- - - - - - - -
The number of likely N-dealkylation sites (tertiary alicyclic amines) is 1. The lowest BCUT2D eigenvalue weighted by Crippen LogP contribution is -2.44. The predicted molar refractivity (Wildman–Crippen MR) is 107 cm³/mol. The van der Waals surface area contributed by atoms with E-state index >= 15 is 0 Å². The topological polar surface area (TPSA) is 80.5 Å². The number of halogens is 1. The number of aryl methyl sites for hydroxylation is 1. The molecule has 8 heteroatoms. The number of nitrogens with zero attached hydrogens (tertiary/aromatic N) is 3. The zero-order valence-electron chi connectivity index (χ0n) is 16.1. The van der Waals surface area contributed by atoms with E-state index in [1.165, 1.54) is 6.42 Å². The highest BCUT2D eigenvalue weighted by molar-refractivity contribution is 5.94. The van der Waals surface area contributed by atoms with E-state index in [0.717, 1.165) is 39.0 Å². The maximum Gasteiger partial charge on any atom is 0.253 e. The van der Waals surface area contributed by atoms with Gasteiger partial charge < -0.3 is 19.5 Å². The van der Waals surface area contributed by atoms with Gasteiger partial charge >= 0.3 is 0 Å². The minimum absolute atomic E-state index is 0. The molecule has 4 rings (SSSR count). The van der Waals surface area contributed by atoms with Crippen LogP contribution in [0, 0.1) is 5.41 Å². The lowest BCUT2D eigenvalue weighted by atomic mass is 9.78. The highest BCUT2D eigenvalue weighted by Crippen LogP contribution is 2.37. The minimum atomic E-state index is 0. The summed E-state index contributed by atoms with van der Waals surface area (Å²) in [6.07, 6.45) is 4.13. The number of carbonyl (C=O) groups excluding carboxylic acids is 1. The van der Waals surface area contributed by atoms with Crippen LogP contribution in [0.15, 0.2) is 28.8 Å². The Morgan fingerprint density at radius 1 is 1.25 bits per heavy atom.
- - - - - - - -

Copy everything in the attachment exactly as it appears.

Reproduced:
The number of likely N-dealkylation sites (tertiary alicyclic amines) is 1. The lowest BCUT2D eigenvalue weighted by Crippen LogP contribution is -2.44. The predicted molar refractivity (Wildman–Crippen MR) is 107 cm³/mol. The van der Waals surface area contributed by atoms with E-state index >= 15 is 0 Å². The topological polar surface area (TPSA) is 80.5 Å². The number of halogens is 1. The number of aryl methyl sites for hydroxylation is 1. The molecule has 8 heteroatoms. The number of nitrogens with zero attached hydrogens (tertiary/aromatic N) is 3. The zero-order valence-electron chi connectivity index (χ0n) is 16.1. The van der Waals surface area contributed by atoms with E-state index in [1.165, 1.54) is 6.42 Å². The highest BCUT2D eigenvalue weighted by molar-refractivity contribution is 5.94. The van der Waals surface area contributed by atoms with E-state index in [0.717, 1.165) is 39.0 Å². The maximum Gasteiger partial charge on any atom is 0.253 e. The van der Waals surface area contributed by atoms with Gasteiger partial charge < -0.3 is 19.5 Å². The van der Waals surface area contributed by atoms with Gasteiger partial charge >= 0.3 is 0 Å². The minimum absolute atomic E-state index is 0. The molecule has 4 rings (SSSR count). The van der Waals surface area contributed by atoms with Crippen LogP contribution in [0, 0.1) is 5.41 Å². The lowest BCUT2D eigenvalue weighted by atomic mass is 9.78. The highest BCUT2D eigenvalue weighted by Crippen LogP contribution is 2.37. The minimum atomic E-state index is 0. The summed E-state index contributed by atoms with van der Waals surface area (Å²) in [6.07, 6.45) is 4.13. The number of carbonyl (C=O) groups excluding carboxylic acids is 1. The van der Waals surface area contributed by atoms with Crippen LogP contribution in [0.15, 0.2) is 28.8 Å². The Morgan fingerprint density at radius 1 is 1.25 bits per heavy atom.